Wednesday, March 9, 2016

Private Revelations & Patience

Over the past year, some of the best Catholics I know started to wonder at the apocalyptic prophecies of a Colorado man named Charlie Johnston.  When he came to Portland on a speaking tour, they were in attendance, and my contact in the archdiocese (for the street apostolate) even wrote of his private support in a circulated e-mail.  I opted not to attend (even though I had peeked in on Charlie's blog over the years), and instead watched his archived talk from Birmingham, Alabama.  I came away skeptical, and his home Archdiocese of Denver has recently released a letter "strongly" advising their caution.

While most Catholics simply ignore contemporary private revelations, and others have an understandable aversion to them, there is something afoot when prayerful, servants of Christ are pulled in that direction.  Fr. Mitch Pacwa attended the Birmingham talk, and Patrick Madrid later hosted Charlie Johnston on his radio show.  Neither offered their support, but it is remarkable that each thought it was worthwhile to give him a hearing.  It is clear that many faithful Catholics have begun to fear that the esalating rebellion from God has finally gone too far.  Like the ancient Israelites, they mourn the eclipse of God among their own people.  They fear that national disaster will follow sin (as it inevitably does in our individual lives), and yet they also hope for divine rescue.  Charlie Johnston's prophecies have piqued both their fear and their hope.  He has prophesied global civil wars and economic collapse by 2017, and the disruption of the upcoming electoral cycle.  Then in late 2017, he claims that God will reach down in mercy and rescue his weary people through the Immaculate Heart of Mary.  There will follow a re-unification among Christians, as well as a lengthy period of peace and prosperity.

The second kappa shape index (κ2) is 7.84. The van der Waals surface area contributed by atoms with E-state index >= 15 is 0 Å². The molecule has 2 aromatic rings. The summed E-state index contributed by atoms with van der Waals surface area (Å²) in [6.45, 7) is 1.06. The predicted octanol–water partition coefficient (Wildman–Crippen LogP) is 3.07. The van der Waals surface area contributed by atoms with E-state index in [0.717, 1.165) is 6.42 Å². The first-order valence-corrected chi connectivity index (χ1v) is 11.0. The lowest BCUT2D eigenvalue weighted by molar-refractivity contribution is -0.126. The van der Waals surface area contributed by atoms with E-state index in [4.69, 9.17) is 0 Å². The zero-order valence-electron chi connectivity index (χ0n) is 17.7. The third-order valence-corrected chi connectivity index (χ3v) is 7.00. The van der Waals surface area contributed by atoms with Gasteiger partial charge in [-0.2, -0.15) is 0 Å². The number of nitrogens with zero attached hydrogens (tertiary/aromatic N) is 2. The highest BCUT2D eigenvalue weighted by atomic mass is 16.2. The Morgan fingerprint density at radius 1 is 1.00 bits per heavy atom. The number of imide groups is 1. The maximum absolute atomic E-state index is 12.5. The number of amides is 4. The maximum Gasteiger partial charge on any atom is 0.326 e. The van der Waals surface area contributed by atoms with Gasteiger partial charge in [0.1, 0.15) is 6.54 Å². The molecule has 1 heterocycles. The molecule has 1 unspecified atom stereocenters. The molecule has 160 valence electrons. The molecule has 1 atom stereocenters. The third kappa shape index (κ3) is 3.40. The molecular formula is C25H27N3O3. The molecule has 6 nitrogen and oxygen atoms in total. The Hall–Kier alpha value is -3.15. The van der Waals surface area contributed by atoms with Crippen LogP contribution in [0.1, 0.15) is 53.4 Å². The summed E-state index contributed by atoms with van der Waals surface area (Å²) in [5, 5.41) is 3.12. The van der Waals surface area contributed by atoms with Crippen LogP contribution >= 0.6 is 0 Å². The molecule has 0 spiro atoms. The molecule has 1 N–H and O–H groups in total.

Charlie's prophecies seem too incredible to be true.  But then again, events like the Russian Revolution, the rise of the obscure Nazi party to near world domination, the mass killings of the Khmer Rouge etc. also defy our good judgment. Just listen to those who lived through those times--such events were unthinkable even a decade before.  While Charlie's political and economic predictions are highly improbable, where he really loses me is in his understanding of the action of God. Our God is meek and humble of heart, and unlike demons, he is reticent in displaying his power.  He favors being born in a stable, dying abandoned on the cross, and most of all, he takes pleasure in working through us.  He delights in seeing his glory manifested through us, especially the most humble, wretched and unknown of his people.  When we need rescuing, he sends us a St. Francis with his army of beggar-saints, or he soothes his wounded heart through the hidden sufferings of young nuns: St. Bernadette Soubirous, St. Therese of  Lisieux, Blessed Elizabeth of the Trinity, Blessed Marie-Celine of the Visitation, St. Faustina, St. Mariam Baouardy and more.  These holy women were near contemporaries of each other.  That's extraordinary!

Blessed Elizabeth will soon be canonized a saint.

In our own troubled days, God will send us our own saints.  In recent posts I have pointed to men that have been favored by the Holy Spirit, and some have even advanced along the road to sanctity.  Fr. Jacques Philippe has the wisdom and love of the Holy Spirit, and Cardinal Sarah will have a lengthy, consequential reign as our next pope.  He will bring clarity and unity of purpose even as the world prefers her false gods.  The Church will regain her spiritual strength and vision, birthing new saints and martyrs, amidst "The Long Defeat" (Tolkien's lovely phrase) leading to the Second Coming.  That's my prophecy anyway. It isn't sexy, it doesn't satisfy our outrage or our cry for God's stupendous intervention, but it is the way of the Lord.  Our task now is to simply follow Him in patience, and grow in faith, hope and love.